Any implementation of standards or technology should be accompanied by legislation or regulations outlining the project’s parameters.

Finally, a “community layer” might encourage a process that is genuinely inclusive and interactive. Making the public and civil society active participants can help achieve this.

For instance, making the minutes or recordings of this committee’s meetings available to the public and requesting widespread input on the proposal’s draughts.

After the framework is put into place, guaranteeing prompt and timely redress of complaints will aid in fostering systemic trust.

Create optional “reference applications” and other financial or non-financial incentives to encourage the use of ONDC.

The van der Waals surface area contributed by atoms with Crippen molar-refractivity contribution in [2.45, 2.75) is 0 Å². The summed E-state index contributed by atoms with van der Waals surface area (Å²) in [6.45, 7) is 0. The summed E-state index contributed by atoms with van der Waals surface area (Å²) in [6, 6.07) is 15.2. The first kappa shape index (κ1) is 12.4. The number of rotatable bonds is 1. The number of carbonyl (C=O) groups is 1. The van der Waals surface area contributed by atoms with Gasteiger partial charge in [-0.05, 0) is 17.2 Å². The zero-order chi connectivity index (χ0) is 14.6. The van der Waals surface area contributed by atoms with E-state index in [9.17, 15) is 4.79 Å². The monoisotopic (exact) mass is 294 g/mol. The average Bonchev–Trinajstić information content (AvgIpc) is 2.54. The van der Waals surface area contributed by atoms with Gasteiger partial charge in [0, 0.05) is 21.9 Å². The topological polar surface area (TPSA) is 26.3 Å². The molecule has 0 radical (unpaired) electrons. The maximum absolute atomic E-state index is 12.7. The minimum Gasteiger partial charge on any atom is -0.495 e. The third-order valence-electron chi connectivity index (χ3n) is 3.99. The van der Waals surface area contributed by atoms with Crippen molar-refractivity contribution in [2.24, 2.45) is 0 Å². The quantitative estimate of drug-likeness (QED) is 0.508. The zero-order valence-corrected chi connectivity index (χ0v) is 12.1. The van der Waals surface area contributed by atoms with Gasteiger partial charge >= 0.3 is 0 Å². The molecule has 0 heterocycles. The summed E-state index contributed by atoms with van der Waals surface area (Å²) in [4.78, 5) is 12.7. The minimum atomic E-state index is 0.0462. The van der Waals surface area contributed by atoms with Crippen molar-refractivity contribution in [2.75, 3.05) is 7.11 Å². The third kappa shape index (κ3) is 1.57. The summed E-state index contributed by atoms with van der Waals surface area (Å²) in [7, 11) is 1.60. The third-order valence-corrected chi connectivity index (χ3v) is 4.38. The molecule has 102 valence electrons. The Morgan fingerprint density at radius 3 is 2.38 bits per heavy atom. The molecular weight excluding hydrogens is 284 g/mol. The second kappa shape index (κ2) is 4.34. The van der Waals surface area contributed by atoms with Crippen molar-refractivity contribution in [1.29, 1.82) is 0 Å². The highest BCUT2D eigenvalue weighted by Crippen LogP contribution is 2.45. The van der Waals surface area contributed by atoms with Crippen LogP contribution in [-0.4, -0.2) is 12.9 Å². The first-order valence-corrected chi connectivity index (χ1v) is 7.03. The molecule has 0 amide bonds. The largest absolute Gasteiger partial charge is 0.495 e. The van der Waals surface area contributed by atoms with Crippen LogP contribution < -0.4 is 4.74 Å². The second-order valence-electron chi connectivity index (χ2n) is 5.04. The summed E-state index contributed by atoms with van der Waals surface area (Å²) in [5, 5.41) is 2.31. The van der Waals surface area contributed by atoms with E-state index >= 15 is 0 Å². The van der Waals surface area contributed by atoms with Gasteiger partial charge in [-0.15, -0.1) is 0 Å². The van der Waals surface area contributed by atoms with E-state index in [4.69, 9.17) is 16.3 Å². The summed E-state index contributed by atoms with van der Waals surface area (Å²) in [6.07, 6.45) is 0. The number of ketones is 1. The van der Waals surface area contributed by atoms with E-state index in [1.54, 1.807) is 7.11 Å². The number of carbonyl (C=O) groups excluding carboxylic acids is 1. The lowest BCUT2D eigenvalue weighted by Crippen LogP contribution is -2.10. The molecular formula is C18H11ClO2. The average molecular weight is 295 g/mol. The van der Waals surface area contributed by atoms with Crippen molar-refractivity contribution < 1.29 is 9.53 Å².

The government sponsored the rollout of BHIM as a reference app and provided cash incentives through a lottery programme to encourage early adoption, which are lessons that may be derived from the adoption of UPI.




The ONDC represents a singular fusion of business, policy, and technology. The pandemic-driven push for digitization and the lessons learned from UPI gave rise to ONDC, which has the potential to be the next great startup catalyst. By increasing its GDP, India may greatly advance towards its objective of having a $5 trillion economy by 2024. The open-source movement’s guiding principles—transparency, cooperation, frequent early releases, inclusive meritocracy, and community—must be upheld. By fostering startups, employment, and a competitive market, it will also support the growth of MSMEs, the retail sector, and a higher standard of life for all.